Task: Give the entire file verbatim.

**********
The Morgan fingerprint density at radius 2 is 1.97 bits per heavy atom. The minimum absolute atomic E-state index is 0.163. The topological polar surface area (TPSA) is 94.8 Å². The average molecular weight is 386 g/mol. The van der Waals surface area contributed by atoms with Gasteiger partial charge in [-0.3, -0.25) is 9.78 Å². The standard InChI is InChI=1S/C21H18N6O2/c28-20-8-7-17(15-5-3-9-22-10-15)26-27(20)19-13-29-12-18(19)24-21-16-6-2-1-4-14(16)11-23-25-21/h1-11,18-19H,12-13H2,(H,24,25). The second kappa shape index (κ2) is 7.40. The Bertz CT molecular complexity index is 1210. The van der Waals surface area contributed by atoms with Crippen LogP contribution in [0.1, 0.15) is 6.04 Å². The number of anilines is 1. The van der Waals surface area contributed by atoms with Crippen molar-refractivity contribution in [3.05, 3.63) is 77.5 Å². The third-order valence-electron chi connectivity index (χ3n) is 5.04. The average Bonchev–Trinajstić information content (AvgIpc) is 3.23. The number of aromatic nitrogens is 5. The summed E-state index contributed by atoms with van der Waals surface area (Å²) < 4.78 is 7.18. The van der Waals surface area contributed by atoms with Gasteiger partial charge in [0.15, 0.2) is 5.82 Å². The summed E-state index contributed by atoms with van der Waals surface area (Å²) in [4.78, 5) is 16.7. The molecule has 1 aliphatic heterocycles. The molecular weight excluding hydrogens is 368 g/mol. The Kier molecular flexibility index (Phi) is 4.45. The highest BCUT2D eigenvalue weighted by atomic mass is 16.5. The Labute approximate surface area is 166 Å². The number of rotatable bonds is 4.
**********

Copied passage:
The Morgan fingerprint density at radius 2 is 1.97 bits per heavy atom. The minimum absolute atomic E-state index is 0.163. The topological polar surface area (TPSA) is 94.8 Å². The average molecular weight is 386 g/mol. The van der Waals surface area contributed by atoms with Gasteiger partial charge in [-0.3, -0.25) is 9.78 Å². The standard InChI is InChI=1S/C21H18N6O2/c28-20-8-7-17(15-5-3-9-22-10-15)26-27(20)19-13-29-12-18(19)24-21-16-6-2-1-4-14(16)11-23-25-21/h1-11,18-19H,12-13H2,(H,24,25). The second kappa shape index (κ2) is 7.40. The Bertz CT molecular complexity index is 1210. The van der Waals surface area contributed by atoms with Crippen LogP contribution in [0.1, 0.15) is 6.04 Å². The number of anilines is 1. The van der Waals surface area contributed by atoms with Crippen molar-refractivity contribution in [3.05, 3.63) is 77.5 Å². The third-order valence-electron chi connectivity index (χ3n) is 5.04. The average Bonchev–Trinajstić information content (AvgIpc) is 3.23. The number of aromatic nitrogens is 5. The summed E-state index contributed by atoms with van der Waals surface area (Å²) < 4.78 is 7.18. The van der Waals surface area contributed by atoms with Gasteiger partial charge in [0.15, 0.2) is 5.82 Å². The summed E-state index contributed by atoms with van der Waals surface area (Å²) in [4.78, 5) is 16.7. The molecule has 1 aliphatic heterocycles. The molecular weight excluding hydrogens is 368 g/mol. The Kier molecular flexibility index (Phi) is 4.45. The highest BCUT2D eigenvalue weighted by atomic mass is 16.5. The Labute approximate surface area is 166 Å². The number of rotatable bonds is 4.